The hips are a problematic area amongst lifters and athletes of all levels. Whether it be tightness of the hip flexors and hamstrings or unilateral instability for example, correcting issues around the hip joint should be seen as a priority for strength and conditioning professionals. If left undiagnosed and untreated, these issues may develop into injuries about the ankle, knee, hip and lower back.
Reducing the risk of injury is right at the top of our to-do list, but lets not forget about performance.
Lack of flexibility and stability at the hip joint can also contribute to inefficient movement patterns, a prime example being forceful hip extension; a movement that is essential for performance across all sports performed with high force and velocity.
With the help of my NOT so beautiful assistant, here is a superset that I like to use, here at Cheshire Barbell, to help fix such faults. The two exercises demonstrated in the video target both the anterior and posterior chain through both unilateral and bilateral movement.
Anterior Loaded Rear Foot Elevated (RFE) Split Squat
Performed the same way as the traditional RFE Split Squat, however this variation involves placing the bar in the rack position.
I find that this not only helps the athlete maintain an upright torso, but is great for developing the rack position for the clean & jerk.
Key coaching points:
With a slightly wider than shoulder width grip, have the athlete rest the bar across his/her anterior deltoids whilst maintaining high elbows.
The athletes rear foot should be resting on a bench or box behind them with the majority of their weight distributed through the heel of the front foot.
They should descend by flexing the hip and knee joint of the front leg simultaneously whilst aiming to keep their trunk vertical.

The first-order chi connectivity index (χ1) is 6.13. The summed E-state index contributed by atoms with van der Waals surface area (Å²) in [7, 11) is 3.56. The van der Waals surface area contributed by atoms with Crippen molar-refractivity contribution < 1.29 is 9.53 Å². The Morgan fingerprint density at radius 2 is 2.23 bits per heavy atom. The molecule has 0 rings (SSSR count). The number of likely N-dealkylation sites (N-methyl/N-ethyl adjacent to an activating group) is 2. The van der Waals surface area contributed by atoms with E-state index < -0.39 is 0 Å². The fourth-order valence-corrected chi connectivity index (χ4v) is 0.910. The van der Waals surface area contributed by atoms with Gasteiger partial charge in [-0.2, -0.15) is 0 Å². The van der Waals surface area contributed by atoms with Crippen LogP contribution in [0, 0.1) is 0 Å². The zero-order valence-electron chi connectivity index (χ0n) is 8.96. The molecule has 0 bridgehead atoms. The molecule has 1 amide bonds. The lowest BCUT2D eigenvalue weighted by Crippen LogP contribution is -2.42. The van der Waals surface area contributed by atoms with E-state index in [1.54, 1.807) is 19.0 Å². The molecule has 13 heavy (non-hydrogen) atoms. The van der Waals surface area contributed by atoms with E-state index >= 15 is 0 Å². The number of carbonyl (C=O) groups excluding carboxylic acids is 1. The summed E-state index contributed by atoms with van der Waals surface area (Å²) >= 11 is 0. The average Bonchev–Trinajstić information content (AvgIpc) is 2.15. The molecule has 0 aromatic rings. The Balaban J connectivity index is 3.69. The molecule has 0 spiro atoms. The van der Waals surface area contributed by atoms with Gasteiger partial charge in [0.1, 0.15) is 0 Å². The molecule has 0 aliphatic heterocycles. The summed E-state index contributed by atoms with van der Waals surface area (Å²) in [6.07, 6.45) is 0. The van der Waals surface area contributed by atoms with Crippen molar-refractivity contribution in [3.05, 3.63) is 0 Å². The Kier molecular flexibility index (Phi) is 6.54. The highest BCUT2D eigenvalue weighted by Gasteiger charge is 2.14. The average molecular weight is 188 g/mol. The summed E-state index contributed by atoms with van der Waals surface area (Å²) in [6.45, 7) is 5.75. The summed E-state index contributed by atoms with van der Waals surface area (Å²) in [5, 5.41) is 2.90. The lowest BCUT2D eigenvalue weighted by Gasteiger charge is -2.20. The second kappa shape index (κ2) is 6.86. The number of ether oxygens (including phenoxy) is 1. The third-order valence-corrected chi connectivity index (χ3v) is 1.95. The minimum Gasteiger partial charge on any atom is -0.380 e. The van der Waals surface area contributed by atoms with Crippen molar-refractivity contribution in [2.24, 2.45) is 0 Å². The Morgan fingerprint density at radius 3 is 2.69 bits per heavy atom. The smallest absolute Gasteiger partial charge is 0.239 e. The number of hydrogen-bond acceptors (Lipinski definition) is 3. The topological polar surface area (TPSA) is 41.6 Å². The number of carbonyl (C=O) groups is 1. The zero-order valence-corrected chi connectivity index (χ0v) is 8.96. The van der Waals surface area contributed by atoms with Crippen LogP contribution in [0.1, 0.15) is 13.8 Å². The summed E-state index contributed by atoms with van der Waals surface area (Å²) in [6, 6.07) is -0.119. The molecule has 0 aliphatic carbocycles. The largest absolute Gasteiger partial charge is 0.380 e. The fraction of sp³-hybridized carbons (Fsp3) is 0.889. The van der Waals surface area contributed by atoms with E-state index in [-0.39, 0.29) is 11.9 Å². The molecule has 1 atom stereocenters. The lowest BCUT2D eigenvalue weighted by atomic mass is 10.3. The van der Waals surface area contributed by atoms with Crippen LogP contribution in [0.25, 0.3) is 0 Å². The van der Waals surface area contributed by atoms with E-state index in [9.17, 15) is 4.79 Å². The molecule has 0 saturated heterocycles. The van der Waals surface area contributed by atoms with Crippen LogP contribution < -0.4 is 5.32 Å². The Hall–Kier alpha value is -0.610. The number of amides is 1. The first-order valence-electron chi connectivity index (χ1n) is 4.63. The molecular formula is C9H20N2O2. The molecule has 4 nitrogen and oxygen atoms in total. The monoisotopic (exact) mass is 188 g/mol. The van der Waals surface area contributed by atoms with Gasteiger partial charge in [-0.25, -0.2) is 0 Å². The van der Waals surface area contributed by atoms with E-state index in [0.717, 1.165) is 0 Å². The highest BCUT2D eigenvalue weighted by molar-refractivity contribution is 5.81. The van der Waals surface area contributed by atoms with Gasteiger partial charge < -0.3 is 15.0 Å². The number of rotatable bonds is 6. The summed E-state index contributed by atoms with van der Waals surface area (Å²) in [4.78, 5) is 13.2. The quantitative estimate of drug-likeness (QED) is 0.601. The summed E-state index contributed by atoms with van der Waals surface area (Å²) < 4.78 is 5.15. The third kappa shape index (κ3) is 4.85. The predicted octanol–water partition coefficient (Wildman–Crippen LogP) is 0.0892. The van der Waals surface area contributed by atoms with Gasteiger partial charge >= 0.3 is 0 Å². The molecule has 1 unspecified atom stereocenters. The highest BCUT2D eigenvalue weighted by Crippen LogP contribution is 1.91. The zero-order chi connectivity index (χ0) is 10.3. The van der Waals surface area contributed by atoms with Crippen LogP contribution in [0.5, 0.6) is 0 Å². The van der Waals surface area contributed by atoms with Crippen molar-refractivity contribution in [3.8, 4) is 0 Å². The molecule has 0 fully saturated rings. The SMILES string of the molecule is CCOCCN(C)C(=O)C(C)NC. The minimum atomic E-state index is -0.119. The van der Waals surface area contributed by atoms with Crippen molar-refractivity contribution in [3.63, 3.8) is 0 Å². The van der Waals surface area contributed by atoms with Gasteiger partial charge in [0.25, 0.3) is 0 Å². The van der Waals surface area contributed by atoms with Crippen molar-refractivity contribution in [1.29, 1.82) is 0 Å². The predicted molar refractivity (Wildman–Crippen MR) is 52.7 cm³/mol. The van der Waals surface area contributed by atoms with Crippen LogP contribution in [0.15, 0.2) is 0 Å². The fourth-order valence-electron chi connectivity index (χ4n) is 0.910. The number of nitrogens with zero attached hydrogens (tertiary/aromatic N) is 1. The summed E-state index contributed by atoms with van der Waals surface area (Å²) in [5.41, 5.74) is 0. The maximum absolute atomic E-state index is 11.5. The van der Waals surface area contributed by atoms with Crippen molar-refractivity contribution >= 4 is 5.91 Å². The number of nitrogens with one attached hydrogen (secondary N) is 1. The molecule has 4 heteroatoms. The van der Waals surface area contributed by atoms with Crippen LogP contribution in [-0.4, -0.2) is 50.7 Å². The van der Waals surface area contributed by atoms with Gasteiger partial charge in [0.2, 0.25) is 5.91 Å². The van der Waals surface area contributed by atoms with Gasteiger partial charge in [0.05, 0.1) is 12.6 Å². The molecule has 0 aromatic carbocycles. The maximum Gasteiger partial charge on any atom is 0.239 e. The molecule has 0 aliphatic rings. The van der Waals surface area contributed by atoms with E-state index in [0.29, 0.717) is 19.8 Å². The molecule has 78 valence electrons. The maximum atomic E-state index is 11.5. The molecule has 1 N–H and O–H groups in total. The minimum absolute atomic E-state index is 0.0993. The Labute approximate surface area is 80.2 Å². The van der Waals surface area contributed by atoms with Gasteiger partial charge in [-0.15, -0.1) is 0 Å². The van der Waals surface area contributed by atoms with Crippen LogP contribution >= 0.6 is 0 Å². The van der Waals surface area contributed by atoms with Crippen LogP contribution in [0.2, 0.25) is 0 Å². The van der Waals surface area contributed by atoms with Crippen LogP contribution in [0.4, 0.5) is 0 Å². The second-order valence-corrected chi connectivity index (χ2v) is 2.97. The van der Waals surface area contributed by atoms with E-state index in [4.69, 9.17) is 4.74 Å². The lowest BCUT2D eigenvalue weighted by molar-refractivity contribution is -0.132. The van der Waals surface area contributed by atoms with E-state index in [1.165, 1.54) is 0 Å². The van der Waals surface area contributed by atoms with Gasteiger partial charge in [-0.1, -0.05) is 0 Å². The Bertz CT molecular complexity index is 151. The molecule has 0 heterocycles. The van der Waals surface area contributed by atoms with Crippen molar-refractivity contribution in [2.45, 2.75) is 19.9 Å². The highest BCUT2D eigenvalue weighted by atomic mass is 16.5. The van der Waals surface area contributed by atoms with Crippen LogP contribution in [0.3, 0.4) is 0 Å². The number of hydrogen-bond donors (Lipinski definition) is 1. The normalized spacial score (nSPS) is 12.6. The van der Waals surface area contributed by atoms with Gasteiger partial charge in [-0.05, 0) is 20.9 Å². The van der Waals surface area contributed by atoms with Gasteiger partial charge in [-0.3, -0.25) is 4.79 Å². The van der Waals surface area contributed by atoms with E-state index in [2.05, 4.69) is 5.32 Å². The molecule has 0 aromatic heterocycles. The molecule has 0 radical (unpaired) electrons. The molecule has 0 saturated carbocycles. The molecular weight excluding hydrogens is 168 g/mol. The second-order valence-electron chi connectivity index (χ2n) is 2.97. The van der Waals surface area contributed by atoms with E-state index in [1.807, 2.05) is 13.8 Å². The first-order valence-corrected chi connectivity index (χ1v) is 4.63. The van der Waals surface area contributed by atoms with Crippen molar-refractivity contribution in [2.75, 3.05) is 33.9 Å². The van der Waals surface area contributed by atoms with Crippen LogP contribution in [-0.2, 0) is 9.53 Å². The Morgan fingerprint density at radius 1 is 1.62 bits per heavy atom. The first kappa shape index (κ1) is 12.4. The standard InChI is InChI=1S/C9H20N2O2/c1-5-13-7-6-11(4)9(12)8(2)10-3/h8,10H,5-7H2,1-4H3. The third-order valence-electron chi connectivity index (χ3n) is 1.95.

The aim is to descend so that the center of the hip joint passes below that of the knee, as they would during a front squat.
With the rear leg elevated behind them, they should experience a strong stretching sensation throughout the hip flexor and quadricep complex before returning to the start position by extending the hip and knee joint forcefully.
This is a hip dominant movement that is great for developing the posterior chain. This can be a useful assistance exercise for those that struggle to maintain an upright trunk during movements such as the back squat.
Key coaching points:
With a grip that is as narrow as comfortably possible, the athlete should rest the bar on the shelf (spine of scapulae) that is created by retracting the scapulae.
In order to keep the bar in place and increase the involvement of the posterior chain, the athlete should forcefully pull the bar downward into the shoulders and continue to do so throughout the entire set.
With the legs fairly straight but knees "soft" (not locked-out), he/she should then break at the hip joint by pushing their butt rearward.
This rearward movement of the hips will transfer their weight onto their heels.
The movement stops once the hamstrings reach their maximum length. Any further and the athlete will be forced to round their back which should be avoided at all costs.
They then return to the start position by contracting the glutes, thus extending the hips forcefully.
Maintaining a good rack position in the first exercise, and a strong flat back in the second, is by no means easy. I have found that individuals tend to let these positions slip before their legs reach muscular failure, therefore I like to keep the volume low and instead keep the intensity high.
In this video, I have asked Nathan to demonstrate 8 reps of each exercise, however I find performing sets of 3-5 reps works well so long as their is enough weight on the bar.
Author: Karl Page